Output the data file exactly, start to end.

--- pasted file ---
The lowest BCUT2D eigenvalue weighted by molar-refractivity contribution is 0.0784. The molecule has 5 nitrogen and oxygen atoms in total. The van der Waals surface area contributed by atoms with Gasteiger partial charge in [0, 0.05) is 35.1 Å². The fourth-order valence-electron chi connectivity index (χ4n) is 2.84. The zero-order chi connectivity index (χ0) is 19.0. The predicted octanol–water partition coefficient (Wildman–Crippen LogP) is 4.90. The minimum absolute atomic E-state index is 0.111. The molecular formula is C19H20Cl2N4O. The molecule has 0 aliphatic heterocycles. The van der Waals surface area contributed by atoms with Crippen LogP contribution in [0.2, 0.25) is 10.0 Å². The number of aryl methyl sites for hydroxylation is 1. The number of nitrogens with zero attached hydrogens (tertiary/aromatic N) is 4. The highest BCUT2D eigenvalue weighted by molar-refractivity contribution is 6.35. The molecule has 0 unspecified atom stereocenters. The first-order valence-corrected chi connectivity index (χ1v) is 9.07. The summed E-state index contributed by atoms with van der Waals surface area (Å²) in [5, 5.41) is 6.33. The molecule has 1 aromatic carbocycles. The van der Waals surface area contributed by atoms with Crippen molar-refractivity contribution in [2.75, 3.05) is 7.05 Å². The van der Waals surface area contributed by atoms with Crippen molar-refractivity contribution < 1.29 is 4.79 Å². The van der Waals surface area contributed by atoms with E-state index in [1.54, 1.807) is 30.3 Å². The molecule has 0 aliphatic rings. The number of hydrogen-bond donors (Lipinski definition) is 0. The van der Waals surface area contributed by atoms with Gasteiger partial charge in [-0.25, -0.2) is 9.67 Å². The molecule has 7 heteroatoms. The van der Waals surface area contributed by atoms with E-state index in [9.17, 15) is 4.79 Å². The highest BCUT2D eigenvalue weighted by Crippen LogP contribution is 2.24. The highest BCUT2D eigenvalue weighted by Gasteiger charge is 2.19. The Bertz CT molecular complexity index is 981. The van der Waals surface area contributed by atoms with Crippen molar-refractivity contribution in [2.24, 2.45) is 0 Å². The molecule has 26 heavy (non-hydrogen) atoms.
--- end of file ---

The lowest BCUT2D eigenvalue weighted by molar-refractivity contribution is 0.0784. The molecule has 5 nitrogen and oxygen atoms in total. The van der Waals surface area contributed by atoms with Gasteiger partial charge in [0, 0.05) is 35.1 Å². The fourth-order valence-electron chi connectivity index (χ4n) is 2.84. The zero-order chi connectivity index (χ0) is 19.0. The predicted octanol–water partition coefficient (Wildman–Crippen LogP) is 4.90. The minimum absolute atomic E-state index is 0.111. The molecular formula is C19H20Cl2N4O. The molecule has 0 aliphatic heterocycles. The van der Waals surface area contributed by atoms with Crippen LogP contribution in [0.2, 0.25) is 10.0 Å². The number of aryl methyl sites for hydroxylation is 1. The number of nitrogens with zero attached hydrogens (tertiary/aromatic N) is 4. The highest BCUT2D eigenvalue weighted by molar-refractivity contribution is 6.35. The molecule has 0 unspecified atom stereocenters. The first-order valence-corrected chi connectivity index (χ1v) is 9.07. The summed E-state index contributed by atoms with van der Waals surface area (Å²) in [5, 5.41) is 6.33. The molecule has 1 aromatic carbocycles. The van der Waals surface area contributed by atoms with Crippen molar-refractivity contribution in [2.75, 3.05) is 7.05 Å². The van der Waals surface area contributed by atoms with Crippen molar-refractivity contribution < 1.29 is 4.79 Å². The van der Waals surface area contributed by atoms with E-state index in [1.54, 1.807) is 30.3 Å². The molecule has 0 aliphatic rings. The number of hydrogen-bond donors (Lipinski definition) is 0. The van der Waals surface area contributed by atoms with Gasteiger partial charge in [-0.25, -0.2) is 9.67 Å². The molecule has 7 heteroatoms. The van der Waals surface area contributed by atoms with E-state index in [9.17, 15) is 4.79 Å². The highest BCUT2D eigenvalue weighted by Crippen LogP contribution is 2.24. The highest BCUT2D eigenvalue weighted by Gasteiger charge is 2.19. The Bertz CT molecular complexity index is 981. The van der Waals surface area contributed by atoms with Crippen molar-refractivity contribution in [2.24, 2.45) is 0 Å². The molecule has 26 heavy (non-hydrogen) atoms.